'Wicked Little Letters' Sacrifices Insight for Laughs

Directed by Thea Sharrock

Starring Olivia Colman, Jessie Buckley, Anjana Vasan, Timothy Spall, Gemma Jones

Photo: Parisa Taghizadeh / Sony Pictures Classics.

BY Barbara Goslawski Published Apr 3, 2024


An old-fashioned charmer with a modern twist, Thea Sharrock's Wicked Little Letters misses a valuable opportunity to be relevant. Leaning too heavily into its whimsical tone to take full advantage of its inherently disturbing aspects, Sharrock instead conjures Wes Anderson lite and offers up an entertaining vision that's not thought-provoking enough for current audiences.

Based on a scandal that rocked an English seaside town in the 1920s, Wicked Little Letters tells the rather clichéd tale of Edith Swan (Olivia Colman), a pious local, and Rose Gooding (Jessie Buckley), a rowdy Irish immigrant, as embittered neighbours who find themselves at odds when the former starts receiving poison pen letters.

As the outsider and more liberated woman, both in speech and lifestyle, Rose becomes the prime suspect. The male police chief decides it's an open-and-shut case, while police officer Gladys Moss (a sadly under-utilized Anjana Vasan), a woman with no actual authority within the force, feels something's not right and initiates an investigation.

Because of the film's predominantly comedic tone, the premise convincingly captures the hysteria that spreads from Edith's home to the town, and eventually across the nation. The vulgarity of the letters causes hilarious commotion within the stifling atmosphere of Edith's household that includes her aged parents, Edward and Victoria (played with joyous repressed gusto by Timothy Spall and Gemma Jones).

Colman and Buckley are an absolute delight, each exposing contradictions evident within these individuals. The actors are obviously revelling in their roles, providing a more satisfying experience of these potentially two-dimensional characters. There's nothing nuanced here, but it's revealing nonetheless.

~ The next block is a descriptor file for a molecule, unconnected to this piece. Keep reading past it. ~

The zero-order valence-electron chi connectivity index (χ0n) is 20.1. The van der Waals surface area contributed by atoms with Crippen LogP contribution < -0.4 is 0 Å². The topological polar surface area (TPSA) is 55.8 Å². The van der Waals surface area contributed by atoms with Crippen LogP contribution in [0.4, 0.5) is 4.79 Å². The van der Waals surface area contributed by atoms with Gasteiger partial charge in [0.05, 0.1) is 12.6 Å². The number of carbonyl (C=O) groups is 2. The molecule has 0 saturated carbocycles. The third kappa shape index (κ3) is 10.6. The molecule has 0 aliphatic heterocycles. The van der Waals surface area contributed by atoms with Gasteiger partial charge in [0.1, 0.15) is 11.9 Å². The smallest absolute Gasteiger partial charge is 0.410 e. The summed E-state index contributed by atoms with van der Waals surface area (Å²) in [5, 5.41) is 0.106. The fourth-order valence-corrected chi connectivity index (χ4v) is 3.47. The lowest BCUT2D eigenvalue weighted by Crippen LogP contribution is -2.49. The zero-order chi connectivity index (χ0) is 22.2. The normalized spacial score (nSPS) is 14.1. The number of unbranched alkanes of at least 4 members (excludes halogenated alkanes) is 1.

Colman's complex series of expressions and tonal inflections unearths the wickedness within Edith. At the same time, Buckley creates a sympathetic portrait of a woman confined by conjecture and circumstances. Her pained looks speak volumes even as she while spewing invective at everyone in her path.

With such a stacked cast of heavyweights, Sharrock wisely allows them free reign to gleefully chew through scenery, dialogue and everything their talented hearts desire. This is the film's strength, maximizing the comedic potential. Sharrock ensures that the camera captures every tick and gesture employed by this talented bunch, lovingly embracing actors within the frame.

The problem with Wicked Little Letters is that the story has serious overtones which the film coasts over in its enthusiasm to bring the laughs. With the constant downgrading of the women and their rights, whether it be in the home or on the police force, the film points at a biting statement about the historical subjugation of females but never fully asserts it.

Edith's father is a frightening bully, but the implications of his behaviour go largely unexplored. At the same time, police officer Moss fights the good fight to properly solve the mystery, even though her battle against the powers that be gets short shrift. As Moss, Vasan isn't given that much to do and so her story, which is actually the film's throughline, often feels like an aside.

Wicked Little Letters ends up being more of a romp than the penetrating insight into humanity's foibles that it wants to be, as the moral majority's hypocrisy is merely hinted at. This film is akin to an entertaining British television show — basically a nice way to spend an afternoon. These performances are certainly worth a viewer's time, but Wicked Little Letters would've been more interesting if it had just scratched below the surface.

(Mongrel Media)

Latest Coverage